PL inhibition is one of the most widely studied mechanisms to determine the potential efficacy of natural products and ethnomedicinal botanicals as obesity-modulating agents, since they are generally considered to be less toxic with less side effects than totally synthetic compounds.[16] In this current study, the pancreatic triacylglycerol antilipase activity profiles of the crude AE of A. hygrophilum, vitexin, and rosmarinic acid were determined [Figure 3]. Orlistat's PL-IC50 value of 114.0 ± 4.0 ng/mL, equivalent to 0.2 ± 0.0 μM, is comparable to reported PL-IC50 values.[16] Comparable to orlistat performance, a marked concentration-dependent PL inhibition trend was obtained per tested extracts as well as their isolated components [Figure 3]. PL-IC50 values obtained for triple separate determinations are also illustrated [Figure 3]. The importance of polyphenolic substances as potential inhibitors of PL were discussed recently by Buchholz and Melzig.[31] Several flavonoids, as the largest class of polyphenolic substances, have been evaluated and the studies indicated that the flavonoids having hydroxyl or methoxy groups at C3' and C4' in ring B as well as C-glycosidic flavones favor the PLinhibition.[31],[32],[33] Additionally, the efficacy of phenolic acids, namely caffeic-, rosmarinic-, and ferulic acids, as PL inhibitors are well described.[34],[35] In effect, the results of the present study indicate that the PL inhibitory efficacy of A. hygrophilum may be attributable to their multiple phenolic components acting additively or synergistically.[36]
Figure 3: In vitro inhibitory effects of A. hygrophilum (AE) (IC50 = 1.7 ± 0.01 mg/mL), vitexin (IC50 = 51.3 ± 7.6 μg/mL [0.6 ± 0.1 mM]), rosmarinic acid (IC50 = 260.9 ± 21.1 μg/mL [0.1 ± 0.02 mM]), and orlistat (IC50 = 114.0 ± 4.0 ng/mL [0.2 ± 0.0 μM]) on pancreatic triacylglycerol lipase activity. Results are mean ± SEM (n = 3 independent replicates)

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In vitro extrapancreatic inhibitory effects of A. hygrophilum AE on α-amylase/α-glucosidase

In acarbose (0.1 mg/mL) incubations as the reference drug, glucose liberation from starch was inhibited by 97.6% highly substantially (P < 0.001, vs. drug-free control incubations, n = 3). With an IC50 value of 30.5 ± 2.1 mg/mL, the significant dose-related (P < 0.001) percentage decreases in enzymatic starch hydrolysis by A. hygrophilum dosage gradient (1-10 mg/mL) are summarized in [Table 2]. The overall dual α-amylase and α-glucosidase inhibitory propensities of A. hygrophilum could be the result of the combination of its several constituents performing in concert. Additionally, similar digestive enzymes modulatory outcomes were obtainable for both A. dioscoridis and A. palaestinum.[9],[18],[20]
Table 2: Effect of ascending concentrations of A. hygrophilum (AE) (mg/mL) on percentage reduction of enzymatic starch digestion in vitro. Results expressed as percentage decrease in control values are mean ± SEM (n = 3 independent replicates). *P < 0.05 and ***P < 0.001 compared to control (drug-free or plant-free) incubations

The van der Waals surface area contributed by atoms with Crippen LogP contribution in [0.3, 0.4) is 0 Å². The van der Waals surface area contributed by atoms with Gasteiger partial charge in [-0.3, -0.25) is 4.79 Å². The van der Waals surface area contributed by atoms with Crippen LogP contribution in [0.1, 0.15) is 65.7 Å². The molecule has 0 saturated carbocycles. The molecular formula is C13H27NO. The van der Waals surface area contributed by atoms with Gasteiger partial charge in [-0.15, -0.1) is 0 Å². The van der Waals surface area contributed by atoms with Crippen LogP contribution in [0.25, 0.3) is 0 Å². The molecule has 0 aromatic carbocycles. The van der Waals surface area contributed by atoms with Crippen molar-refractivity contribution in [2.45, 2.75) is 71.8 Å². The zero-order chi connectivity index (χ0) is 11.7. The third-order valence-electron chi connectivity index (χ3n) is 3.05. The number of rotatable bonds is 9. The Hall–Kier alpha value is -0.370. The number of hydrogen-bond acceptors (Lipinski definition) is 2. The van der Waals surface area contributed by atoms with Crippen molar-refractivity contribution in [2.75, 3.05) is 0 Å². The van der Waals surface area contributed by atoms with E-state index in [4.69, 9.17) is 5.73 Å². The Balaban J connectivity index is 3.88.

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Extrapancreatic modulation of glucose movement in vitro by A. hygrophilum AEs

Using the diffusion model as described; mean AUCs (area under 24-h glucose curve) for the viscous water-soluble gel-forming guar gum (50 mg/mL) were decreased highly significantly by 30.8 ± 2.5% (P < 0.001, n = 3) [Figure 4] compared to overnight negative control. The efficacy of guar gum as a classical positive control has been elsewhere detailed.[37] Incomparable to guar gum, A. hygrophilum AEs (10, 25, and 50 mg/mL) lacked any marked glucose diffusional hindrances into external solution across dialysis membrane (with respective 8.1 ± 4.1%, 8.8 ± 5.1% AUC % reductions in A. hygrophilum 10, 25, and 50 mg/mL overnight incubations, P > 0.05) [Figure 4].
Figure 4: In vitro effects of A. hygrophilum AE concentrations (mg/mL) on the incremental AUC of 24-h glucose movement. ***P < 0.001 compared to control (drug-free or plant-free) incubations

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Confirmatory in vivo studies: OSTT and OGTT

The administration of acarbose 3 mg/kg body weight reduced highly significantly the starch-induced postprandial hyperglycemia at 45, 90, and 135 min after corn starch load at 0 min, thus evoking highly substantial reduction (P < 0.001 vs. untreated animals, n = 6) of the overall glycemic excursion AUC compared to controls. Compared to control normal rats, administration of A. hygrophilum AEs in starch loaded fasting normoglycemic rats did not minimize in overall glycemic excursions, neither did they reduce the acute starch-induced postprandial hyperglycemia at any determination time point. In the OGTT oral administration of A. hygrophilum AEs did not evoke any marked improvement of glucose tolerance AUCs in comparison to control determinations respective AUCs contrary to metformin and glipizide therapeutic propensities metformin (300 mg/kg body weight) or glipizide (0.6 mg/kg body weight). Equally A. dioscoridis and A. palaestinum lacked in vivo efficacies in acute carbohydrate tolerance tests performed in overnight fasting normoglycemic animals.[9]

Antiproliferative activity in colorectal cancer cell lines

Like A. dioscoridis and A. palaestinum;[9] A. hygrophilum (25 μg/mL) aqueous extract lacked on antiproliferative efficacies in any of the colorectal carcinomas panel incubations; despite its notable activity at the concentration 200 μg/mL. Doxorubicin respective IC50 (μg/mL) values for the tested cell lines were 0.09 ± 0.01 (HT29); 0.11 ± 0.02 (HCT116), and 0.7 ± 0.01 (SW620).

   Conclusions Top

Flavonoids and phenolic acids are considered valuable in the maintenance of glucose homoeostasis by different mechanisms. In the present study, A. hygrophilum AEs exhibited pancreatic MIN6 proliferative propensities. A. hygrophilum AEs inhibited crucial gastrointestinal enzymes involved in carbohydrate and lipid digestion and absorption. Our findings with the colon cancer cell lines indicate that traditionally claimed anticancer properties of A. hygrophilum have to be pharmacologically evidenced. Still, further studies with other cancer cell lines are warranted.


This work was supported by a grant (UJ 1134) of the Deanship of Academic Research, The University of Jordan and the Scientific Research Fund, The Ministry of Higher Education (MPH/1/05/2014).

Financial support and sponsorship


Conflicts of interest

There are no conflicts of interest

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  [Table 1], [Table 2]